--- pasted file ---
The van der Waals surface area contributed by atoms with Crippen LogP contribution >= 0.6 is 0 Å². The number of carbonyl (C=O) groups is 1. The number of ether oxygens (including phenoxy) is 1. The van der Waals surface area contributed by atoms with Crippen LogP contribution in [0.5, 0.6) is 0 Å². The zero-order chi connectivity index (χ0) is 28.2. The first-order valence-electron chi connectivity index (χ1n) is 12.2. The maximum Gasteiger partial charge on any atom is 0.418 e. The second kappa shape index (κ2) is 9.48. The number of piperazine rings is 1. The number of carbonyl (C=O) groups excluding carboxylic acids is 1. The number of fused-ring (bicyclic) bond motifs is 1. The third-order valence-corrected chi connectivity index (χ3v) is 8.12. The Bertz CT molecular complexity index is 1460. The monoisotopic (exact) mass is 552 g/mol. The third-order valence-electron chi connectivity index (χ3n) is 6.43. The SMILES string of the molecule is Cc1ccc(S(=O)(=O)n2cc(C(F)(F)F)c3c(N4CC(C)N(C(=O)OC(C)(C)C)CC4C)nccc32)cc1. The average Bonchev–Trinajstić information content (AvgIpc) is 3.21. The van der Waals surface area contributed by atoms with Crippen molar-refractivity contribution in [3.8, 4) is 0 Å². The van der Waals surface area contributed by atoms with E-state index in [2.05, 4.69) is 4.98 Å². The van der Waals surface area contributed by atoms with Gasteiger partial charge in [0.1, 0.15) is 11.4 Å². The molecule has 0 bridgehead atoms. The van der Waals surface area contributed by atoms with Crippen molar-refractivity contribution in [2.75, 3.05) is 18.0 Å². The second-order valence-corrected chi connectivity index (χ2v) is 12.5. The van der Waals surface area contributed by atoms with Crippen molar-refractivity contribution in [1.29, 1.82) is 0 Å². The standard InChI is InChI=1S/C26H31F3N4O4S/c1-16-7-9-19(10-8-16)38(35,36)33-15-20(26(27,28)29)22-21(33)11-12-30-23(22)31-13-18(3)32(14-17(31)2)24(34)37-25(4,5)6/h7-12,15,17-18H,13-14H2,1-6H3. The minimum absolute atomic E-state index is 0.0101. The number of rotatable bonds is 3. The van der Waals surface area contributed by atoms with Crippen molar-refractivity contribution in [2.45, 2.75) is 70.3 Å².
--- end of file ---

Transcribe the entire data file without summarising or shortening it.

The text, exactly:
The van der Waals surface area contributed by atoms with Crippen LogP contribution >= 0.6 is 0 Å². The number of carbonyl (C=O) groups is 1. The number of ether oxygens (including phenoxy) is 1. The van der Waals surface area contributed by atoms with Crippen LogP contribution in [0.5, 0.6) is 0 Å². The zero-order chi connectivity index (χ0) is 28.2. The first-order valence-electron chi connectivity index (χ1n) is 12.2. The maximum Gasteiger partial charge on any atom is 0.418 e. The second kappa shape index (κ2) is 9.48. The number of piperazine rings is 1. The number of carbonyl (C=O) groups excluding carboxylic acids is 1. The number of fused-ring (bicyclic) bond motifs is 1. The third-order valence-corrected chi connectivity index (χ3v) is 8.12. The Bertz CT molecular complexity index is 1460. The monoisotopic (exact) mass is 552 g/mol. The third-order valence-electron chi connectivity index (χ3n) is 6.43. The SMILES string of the molecule is Cc1ccc(S(=O)(=O)n2cc(C(F)(F)F)c3c(N4CC(C)N(C(=O)OC(C)(C)C)CC4C)nccc32)cc1. The average Bonchev–Trinajstić information content (AvgIpc) is 3.21. The van der Waals surface area contributed by atoms with Crippen molar-refractivity contribution in [3.8, 4) is 0 Å². The van der Waals surface area contributed by atoms with E-state index in [2.05, 4.69) is 4.98 Å². The van der Waals surface area contributed by atoms with Gasteiger partial charge in [0.1, 0.15) is 11.4 Å². The molecule has 0 bridgehead atoms. The van der Waals surface area contributed by atoms with Crippen molar-refractivity contribution in [2.75, 3.05) is 18.0 Å². The second-order valence-corrected chi connectivity index (χ2v) is 12.5. The van der Waals surface area contributed by atoms with Crippen molar-refractivity contribution in [1.29, 1.82) is 0 Å². The standard InChI is InChI=1S/C26H31F3N4O4S/c1-16-7-9-19(10-8-16)38(35,36)33-15-20(26(27,28)29)22-21(33)11-12-30-23(22)31-13-18(3)32(14-17(31)2)24(34)37-25(4,5)6/h7-12,15,17-18H,13-14H2,1-6H3. The minimum absolute atomic E-state index is 0.0101. The number of rotatable bonds is 3. The van der Waals surface area contributed by atoms with Crippen molar-refractivity contribution in [2.45, 2.75) is 70.3 Å².